Re: non-free firmware: driver in main or contrib?
Matthew Garrett <email@example.com> writes:
> Brian Thomas Sniffen <firstname.lastname@example.org> wrote:
>> Marco, it seems to me that there's a parallel case to non-free
>> firmware: dongleware. Perhaps you could explain how this philosophy
>> applies to that. If a piece of software is distributed under the GPL,
>> can I add functionality by putting it into firmware on a dongle and
>> having GCC call that?
> It would obviously be insane to consider that free, since you'd
> obviously only be doing it in order to circumvent GPL requirements. On
> the other hand, holding the same standards in driver-land would be
> equally ridiculous - people use firmware because that's the way it's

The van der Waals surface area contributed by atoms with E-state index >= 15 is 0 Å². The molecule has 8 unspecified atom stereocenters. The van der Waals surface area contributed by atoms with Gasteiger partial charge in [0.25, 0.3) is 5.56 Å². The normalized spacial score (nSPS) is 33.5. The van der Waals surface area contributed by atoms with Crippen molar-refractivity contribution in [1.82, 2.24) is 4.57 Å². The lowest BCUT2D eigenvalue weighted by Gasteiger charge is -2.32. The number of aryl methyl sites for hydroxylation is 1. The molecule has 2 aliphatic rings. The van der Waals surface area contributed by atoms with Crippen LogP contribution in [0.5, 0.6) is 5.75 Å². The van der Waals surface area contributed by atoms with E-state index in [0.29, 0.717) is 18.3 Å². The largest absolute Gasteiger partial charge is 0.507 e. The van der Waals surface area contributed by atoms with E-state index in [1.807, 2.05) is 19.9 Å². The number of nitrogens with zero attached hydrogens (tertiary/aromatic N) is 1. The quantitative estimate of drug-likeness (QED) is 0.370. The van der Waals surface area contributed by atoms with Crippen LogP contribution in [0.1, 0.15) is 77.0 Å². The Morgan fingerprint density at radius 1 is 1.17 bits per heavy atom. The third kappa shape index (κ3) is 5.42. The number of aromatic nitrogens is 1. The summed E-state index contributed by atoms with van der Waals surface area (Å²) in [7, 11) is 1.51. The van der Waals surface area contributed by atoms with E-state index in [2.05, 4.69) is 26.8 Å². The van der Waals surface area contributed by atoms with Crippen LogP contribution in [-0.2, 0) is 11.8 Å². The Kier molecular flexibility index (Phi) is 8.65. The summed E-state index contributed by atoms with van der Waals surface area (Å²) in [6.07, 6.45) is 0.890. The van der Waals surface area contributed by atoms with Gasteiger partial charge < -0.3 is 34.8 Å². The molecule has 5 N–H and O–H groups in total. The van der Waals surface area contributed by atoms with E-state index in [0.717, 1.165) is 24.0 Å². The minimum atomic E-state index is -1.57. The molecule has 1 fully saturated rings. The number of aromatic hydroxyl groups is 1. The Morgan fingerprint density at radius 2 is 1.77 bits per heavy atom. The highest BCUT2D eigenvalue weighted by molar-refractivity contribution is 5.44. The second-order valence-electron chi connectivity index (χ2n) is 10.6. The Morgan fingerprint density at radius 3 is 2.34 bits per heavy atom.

> always been, not because they're trying to screw us over.
OK, it would be GPL-incompatible. Would it be free?
> There are drivers we ship that require you to have a specific version of
> the firmware in eeprom. In at least one case, it's not possible to
> provide this without the user returning the card so that extra flash can
> be attached. Would you class this as dongleware or acceptable behaviour?
I don't think dongleware like that is free -- if I could remove the
dongle and the software which checks for it and still have the same
functionality, then it's free.
I think that requiring a hardware upgrade to support behavior is
irrelevant to free software. Firmware that's part of the hardware is
part of the hardware. Firmware that looks like software is software.
If Debian *could* ship it, it's software. Stuff requiring
3d-acceleration, or the -686 kernels, are all free.
Brian Sniffen email@example.com